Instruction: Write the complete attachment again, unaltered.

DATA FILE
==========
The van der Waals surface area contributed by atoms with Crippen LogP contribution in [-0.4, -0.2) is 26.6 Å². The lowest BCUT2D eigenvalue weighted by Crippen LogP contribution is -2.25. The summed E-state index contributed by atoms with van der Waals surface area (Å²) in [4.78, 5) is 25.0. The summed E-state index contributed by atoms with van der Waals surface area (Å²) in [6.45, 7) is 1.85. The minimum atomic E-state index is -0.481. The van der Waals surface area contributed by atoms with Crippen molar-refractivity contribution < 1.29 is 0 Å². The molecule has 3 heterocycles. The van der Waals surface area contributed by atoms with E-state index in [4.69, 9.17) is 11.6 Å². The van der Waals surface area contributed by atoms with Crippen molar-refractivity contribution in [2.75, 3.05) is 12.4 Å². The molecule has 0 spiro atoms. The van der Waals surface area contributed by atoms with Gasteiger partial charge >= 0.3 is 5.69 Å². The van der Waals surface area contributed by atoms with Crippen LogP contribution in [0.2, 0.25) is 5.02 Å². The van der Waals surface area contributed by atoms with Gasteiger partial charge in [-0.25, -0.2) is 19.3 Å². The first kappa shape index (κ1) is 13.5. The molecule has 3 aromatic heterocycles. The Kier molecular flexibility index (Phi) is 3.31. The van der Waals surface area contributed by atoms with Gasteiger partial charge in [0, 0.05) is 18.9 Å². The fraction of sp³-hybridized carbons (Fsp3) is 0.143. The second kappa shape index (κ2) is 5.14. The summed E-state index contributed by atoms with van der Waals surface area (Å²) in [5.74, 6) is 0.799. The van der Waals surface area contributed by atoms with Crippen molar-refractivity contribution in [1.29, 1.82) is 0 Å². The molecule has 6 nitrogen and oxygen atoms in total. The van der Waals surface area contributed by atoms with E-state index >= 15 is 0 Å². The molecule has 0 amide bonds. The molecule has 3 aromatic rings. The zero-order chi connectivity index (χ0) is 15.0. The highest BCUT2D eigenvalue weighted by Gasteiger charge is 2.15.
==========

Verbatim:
The van der Waals surface area contributed by atoms with Crippen LogP contribution in [-0.4, -0.2) is 26.6 Å². The lowest BCUT2D eigenvalue weighted by Crippen LogP contribution is -2.25. The summed E-state index contributed by atoms with van der Waals surface area (Å²) in [4.78, 5) is 25.0. The summed E-state index contributed by atoms with van der Waals surface area (Å²) in [6.45, 7) is 1.85. The minimum atomic E-state index is -0.481. The van der Waals surface area contributed by atoms with Crippen molar-refractivity contribution < 1.29 is 0 Å². The molecule has 3 heterocycles. The van der Waals surface area contributed by atoms with E-state index in [4.69, 9.17) is 11.6 Å². The van der Waals surface area contributed by atoms with Crippen molar-refractivity contribution in [2.75, 3.05) is 12.4 Å². The molecule has 0 spiro atoms. The van der Waals surface area contributed by atoms with Gasteiger partial charge >= 0.3 is 5.69 Å². The van der Waals surface area contributed by atoms with Crippen LogP contribution in [0.2, 0.25) is 5.02 Å². The van der Waals surface area contributed by atoms with Gasteiger partial charge in [-0.25, -0.2) is 19.3 Å². The first kappa shape index (κ1) is 13.5. The molecule has 3 aromatic heterocycles. The Kier molecular flexibility index (Phi) is 3.31. The van der Waals surface area contributed by atoms with Gasteiger partial charge in [0, 0.05) is 18.9 Å². The fraction of sp³-hybridized carbons (Fsp3) is 0.143. The second kappa shape index (κ2) is 5.14. The summed E-state index contributed by atoms with van der Waals surface area (Å²) in [5.74, 6) is 0.799. The van der Waals surface area contributed by atoms with Crippen molar-refractivity contribution in [1.29, 1.82) is 0 Å². The molecule has 6 nitrogen and oxygen atoms in total. The van der Waals surface area contributed by atoms with E-state index >= 15 is 0 Å². The molecule has 0 amide bonds. The molecule has 3 aromatic rings. The zero-order chi connectivity index (χ0) is 15.0. The highest BCUT2D eigenvalue weighted by Gasteiger charge is 2.15.